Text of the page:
A game designer must work with almost all departments in the company, including art, development, sound, product, marketing and executive management, so it is not surprising that getting approval and satisfaction for everyone involved is what Amir considers the greatest challenge in game design. It is essential to make sure the idea is so solid and well-defined that once it is approved there will be no major changes that take it back to the design table. At the same time, Amir insists everyone at Matific is open to hearing each other’s opinions.
At Matific, game testing actually begins with talking, first talking with colleagues as the idea is presented, then talking with end users. They have usability sessions with teachers and kids, using what they learn to improve the product, making sure problems can be answered before presenting the game to the world. After publishing, user feedback is taken very seriously, and games are adjusted and improved according to the needs.
Learning Through Fun
Amir sees no conflict in integrating the educational and fun aspects to Matific’s games. Both are a part of the game concepts from the beginning. He emphasized, “The art should be appealing for kids, the story should be intuitive and the animations should be funny. Usually I don’t want to distract the user from the goal, so the animations will enter between questions or as feedbacks to success/failure, but it doesn’t mean the environment can’t be fun to play with right from the beginning and to support the pedagogical topics of the game.”
One of the first and most important skills Amir has found children learning from games is logic. Games present a problem, situation or goal for the user to overcome. Many games are full of riddles or situations kids must think about, analyze and solve in order to progress. Games can teach different skills depending on the target audience, but Amir insists that logic is basic to all of it and recommends designers should embrace it when designing for kids.
Physics is one of the subjects well suited to games. “Devices are supporting compass, directions, tilting and more through built in gyroscope,” Amir explains. “Also, the physics of objects when they hit each other, fall, float, move, with various states of matter and so on is well supported by game mechanics and concepts.” He points out many different games for kids emphasize physics, from Angry Birds to World of Goo.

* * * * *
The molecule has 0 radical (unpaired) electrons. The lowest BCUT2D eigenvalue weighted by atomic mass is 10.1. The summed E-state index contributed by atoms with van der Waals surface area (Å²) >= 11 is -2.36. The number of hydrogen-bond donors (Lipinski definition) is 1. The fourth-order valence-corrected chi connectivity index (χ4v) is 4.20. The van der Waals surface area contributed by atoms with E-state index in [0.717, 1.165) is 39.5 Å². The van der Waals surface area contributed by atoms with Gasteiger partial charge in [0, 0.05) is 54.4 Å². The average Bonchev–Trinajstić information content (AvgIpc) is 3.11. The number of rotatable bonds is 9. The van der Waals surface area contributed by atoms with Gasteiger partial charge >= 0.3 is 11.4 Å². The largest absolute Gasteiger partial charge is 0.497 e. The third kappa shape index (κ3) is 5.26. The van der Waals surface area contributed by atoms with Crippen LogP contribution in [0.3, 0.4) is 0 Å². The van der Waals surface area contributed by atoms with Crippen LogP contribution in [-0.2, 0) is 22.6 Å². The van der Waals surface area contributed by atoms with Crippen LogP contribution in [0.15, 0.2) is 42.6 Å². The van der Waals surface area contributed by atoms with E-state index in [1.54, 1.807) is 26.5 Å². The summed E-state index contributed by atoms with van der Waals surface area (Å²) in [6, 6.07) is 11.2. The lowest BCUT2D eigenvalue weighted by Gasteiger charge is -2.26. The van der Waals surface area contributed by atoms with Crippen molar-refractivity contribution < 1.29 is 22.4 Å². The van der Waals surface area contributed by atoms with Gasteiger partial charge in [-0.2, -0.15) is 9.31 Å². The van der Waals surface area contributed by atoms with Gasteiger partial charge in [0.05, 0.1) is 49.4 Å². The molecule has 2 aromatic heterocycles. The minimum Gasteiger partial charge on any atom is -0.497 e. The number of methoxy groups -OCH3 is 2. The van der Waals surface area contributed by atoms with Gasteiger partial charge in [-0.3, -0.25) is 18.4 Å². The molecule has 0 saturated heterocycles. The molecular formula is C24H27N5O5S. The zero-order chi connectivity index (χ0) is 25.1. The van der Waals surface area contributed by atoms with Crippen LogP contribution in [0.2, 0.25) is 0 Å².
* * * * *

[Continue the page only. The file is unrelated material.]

Failure Isn’t Bad
There are many advantages to using games for education, but the key one that Amir emphasizes is that failure isn’t bad. Parents don’t get mad, teachers don’t downgrade, and the child can try again and improve in real time. The feedback is immediate and so is the learning. Another advantage Amir notes is that the tools are endless with a creative rather than a limited environment. “You can experience and explore till you get the ‘aha’ moment.” Also, Amir says, “Games in education are not killing the passion for learning – and that’s a huge achievement.”
The next important trend Amir sees coming in the game industry is virtual reality, but at this point there is still a lack of demand, experience and quality. Right now virtual reality games and accessories are not accessible or available to many, but it is only a question of time before they will be popular with both children and adults.
The biggest change Amir would like to see in the game industry is designers sharing more knowledge. There are now some helpful case studies, blogs and articles, but more are needed. To help meet this need, Amir has started publishing posts to share his knowledge and intends to become more active in events and conferences to share his experiences and teach best practices to others.
Don’t Limit Yourself
To those who would like to become game designers, Amir says don’t limit yourself to one path; gain experience by shifting positions. Game designers need to learn a mix of skills including marketing, user experience, art, animation, storytelling, code development and animation. “Experience is an essential building block of this position.”
Amir also recommends, “Stay calm and calculated even when things are constantly changing. It’s a key to success in this industry. Be open to criticism, always wear a smile and at the end of the day remember that you are getting paid to change tired moments into pleasure and make games that people love to play.”
Catherine Quinton is a staff writer for www.gamesauce.org. Catherine loves her hobby farm, long walks in the country and reading great novels.